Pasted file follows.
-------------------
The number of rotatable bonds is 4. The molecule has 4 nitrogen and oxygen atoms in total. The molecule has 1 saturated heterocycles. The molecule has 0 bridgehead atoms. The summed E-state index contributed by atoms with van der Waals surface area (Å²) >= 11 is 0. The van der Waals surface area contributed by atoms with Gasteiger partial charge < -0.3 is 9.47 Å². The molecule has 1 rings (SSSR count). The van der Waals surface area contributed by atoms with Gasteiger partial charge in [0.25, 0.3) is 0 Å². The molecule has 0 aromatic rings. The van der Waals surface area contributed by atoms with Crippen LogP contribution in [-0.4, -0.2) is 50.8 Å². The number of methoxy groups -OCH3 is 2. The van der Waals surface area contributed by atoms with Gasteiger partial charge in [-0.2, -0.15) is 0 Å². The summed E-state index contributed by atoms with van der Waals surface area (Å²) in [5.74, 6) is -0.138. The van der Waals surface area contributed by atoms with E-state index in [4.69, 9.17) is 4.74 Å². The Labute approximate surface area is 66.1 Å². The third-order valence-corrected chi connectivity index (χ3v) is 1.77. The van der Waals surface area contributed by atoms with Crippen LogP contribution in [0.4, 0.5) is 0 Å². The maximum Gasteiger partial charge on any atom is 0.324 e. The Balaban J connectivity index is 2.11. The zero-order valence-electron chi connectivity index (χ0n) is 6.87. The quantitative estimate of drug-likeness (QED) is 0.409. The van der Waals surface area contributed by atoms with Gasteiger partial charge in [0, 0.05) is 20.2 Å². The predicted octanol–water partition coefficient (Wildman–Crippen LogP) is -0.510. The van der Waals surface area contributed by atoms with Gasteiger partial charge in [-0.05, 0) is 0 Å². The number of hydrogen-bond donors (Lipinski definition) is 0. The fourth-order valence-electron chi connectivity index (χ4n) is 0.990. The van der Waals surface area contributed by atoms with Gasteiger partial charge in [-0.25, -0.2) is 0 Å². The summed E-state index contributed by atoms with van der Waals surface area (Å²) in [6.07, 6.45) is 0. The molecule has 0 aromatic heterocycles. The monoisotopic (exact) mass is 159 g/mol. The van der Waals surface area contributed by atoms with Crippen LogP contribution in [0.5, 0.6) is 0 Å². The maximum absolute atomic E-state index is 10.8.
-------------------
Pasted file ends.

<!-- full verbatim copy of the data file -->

The number of rotatable bonds is 4. The molecule has 4 nitrogen and oxygen atoms in total. The molecule has 1 saturated heterocycles. The molecule has 0 bridgehead atoms. The summed E-state index contributed by atoms with van der Waals surface area (Å²) >= 11 is 0. The van der Waals surface area contributed by atoms with Gasteiger partial charge < -0.3 is 9.47 Å². The molecule has 1 rings (SSSR count). The van der Waals surface area contributed by atoms with Gasteiger partial charge in [0.25, 0.3) is 0 Å². The molecule has 0 aromatic rings. The van der Waals surface area contributed by atoms with Crippen LogP contribution in [-0.4, -0.2) is 50.8 Å². The number of methoxy groups -OCH3 is 2. The van der Waals surface area contributed by atoms with Gasteiger partial charge in [-0.2, -0.15) is 0 Å². The summed E-state index contributed by atoms with van der Waals surface area (Å²) in [5.74, 6) is -0.138. The van der Waals surface area contributed by atoms with E-state index in [4.69, 9.17) is 4.74 Å². The Labute approximate surface area is 66.1 Å². The third-order valence-corrected chi connectivity index (χ3v) is 1.77. The van der Waals surface area contributed by atoms with Crippen LogP contribution in [0.4, 0.5) is 0 Å². The maximum Gasteiger partial charge on any atom is 0.324 e. The Balaban J connectivity index is 2.11. The zero-order valence-electron chi connectivity index (χ0n) is 6.87. The quantitative estimate of drug-likeness (QED) is 0.409. The van der Waals surface area contributed by atoms with Gasteiger partial charge in [0, 0.05) is 20.2 Å². The predicted octanol–water partition coefficient (Wildman–Crippen LogP) is -0.510. The van der Waals surface area contributed by atoms with Gasteiger partial charge in [-0.05, 0) is 0 Å². The number of hydrogen-bond donors (Lipinski definition) is 0. The fourth-order valence-electron chi connectivity index (χ4n) is 0.990. The van der Waals surface area contributed by atoms with Gasteiger partial charge in [-0.25, -0.2) is 0 Å². The summed E-state index contributed by atoms with van der Waals surface area (Å²) in [6.07, 6.45) is 0. The molecule has 0 aromatic heterocycles. The monoisotopic (exact) mass is 159 g/mol. The van der Waals surface area contributed by atoms with Crippen LogP contribution in [0.5, 0.6) is 0 Å². The maximum absolute atomic E-state index is 10.8.